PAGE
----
The authors reported that the success of such collaborations requires a methodical, strategic approach that begins with identifying both individuals and organizations that are interested in improving ethical oversight of human research. One participant must have ample experience in human research ethics and the resources to develop or strengthen REC at the partner institution. This requires buy-in from the government in the low-income country's government, research institutions and clinical investigators, the authors said. In addition, investigators in the high-income country must identify, support and train local leaders in the low-income country.
Collaboration also allows high-income countries to offer guidance and support to local investigators whose governments place a low priority on RECs and provide only limited resources to them, Caniza said. And while online training courses allow participants to work at their own pace at work or at home, some daily issues regarding human research ethics require additional practical training and guidance from more experienced partners that only collaboration can offer, she noted. Once underway, the burden of running an REC effectively can be eased if the local investigators have a relationship with an existing hospital ethics committee that already handles administrative procedures, such as recording minutes of meetings and producing follow-up reports.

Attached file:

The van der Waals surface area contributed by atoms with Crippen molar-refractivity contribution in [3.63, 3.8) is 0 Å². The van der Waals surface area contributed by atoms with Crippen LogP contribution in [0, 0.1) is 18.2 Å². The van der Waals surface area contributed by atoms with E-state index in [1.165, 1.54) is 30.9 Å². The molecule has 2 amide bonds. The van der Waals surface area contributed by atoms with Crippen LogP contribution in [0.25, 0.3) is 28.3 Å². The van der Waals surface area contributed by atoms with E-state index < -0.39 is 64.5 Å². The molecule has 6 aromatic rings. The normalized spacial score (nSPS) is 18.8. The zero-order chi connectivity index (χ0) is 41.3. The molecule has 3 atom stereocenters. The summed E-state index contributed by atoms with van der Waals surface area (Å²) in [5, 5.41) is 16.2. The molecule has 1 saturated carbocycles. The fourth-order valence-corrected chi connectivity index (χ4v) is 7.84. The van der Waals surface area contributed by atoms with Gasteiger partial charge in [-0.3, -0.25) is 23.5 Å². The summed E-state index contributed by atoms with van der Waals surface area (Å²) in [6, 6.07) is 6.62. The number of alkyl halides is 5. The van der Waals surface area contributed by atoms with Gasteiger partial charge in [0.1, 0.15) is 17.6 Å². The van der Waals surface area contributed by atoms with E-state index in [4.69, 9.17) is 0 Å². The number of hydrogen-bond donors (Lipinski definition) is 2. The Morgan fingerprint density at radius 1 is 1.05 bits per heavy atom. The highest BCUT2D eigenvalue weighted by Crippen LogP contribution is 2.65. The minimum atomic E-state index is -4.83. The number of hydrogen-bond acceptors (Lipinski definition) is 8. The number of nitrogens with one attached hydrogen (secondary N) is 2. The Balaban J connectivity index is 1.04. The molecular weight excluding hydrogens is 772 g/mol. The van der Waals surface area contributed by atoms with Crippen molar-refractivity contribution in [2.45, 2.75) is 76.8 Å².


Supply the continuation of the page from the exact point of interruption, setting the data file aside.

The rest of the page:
In order to promote the continuity of REC collaboration in El Salvador, the researchers exchange of information and offer ongoing mentoring of members of the RECs.
"Ongoing communication also helps the collaborating institutions to understand how ethical standards in low-income countries differ from those of high-income countries," said Raymond Barfield, M.D., Ph.D., assistant member of the St. Jude Division of Bone Marrow Transplantation and chair of the hospital's ethics committee. "There is no international standard of fairness appropriate for all cultures, so standards should be flexible enough to reflect what is appropriate in each setting."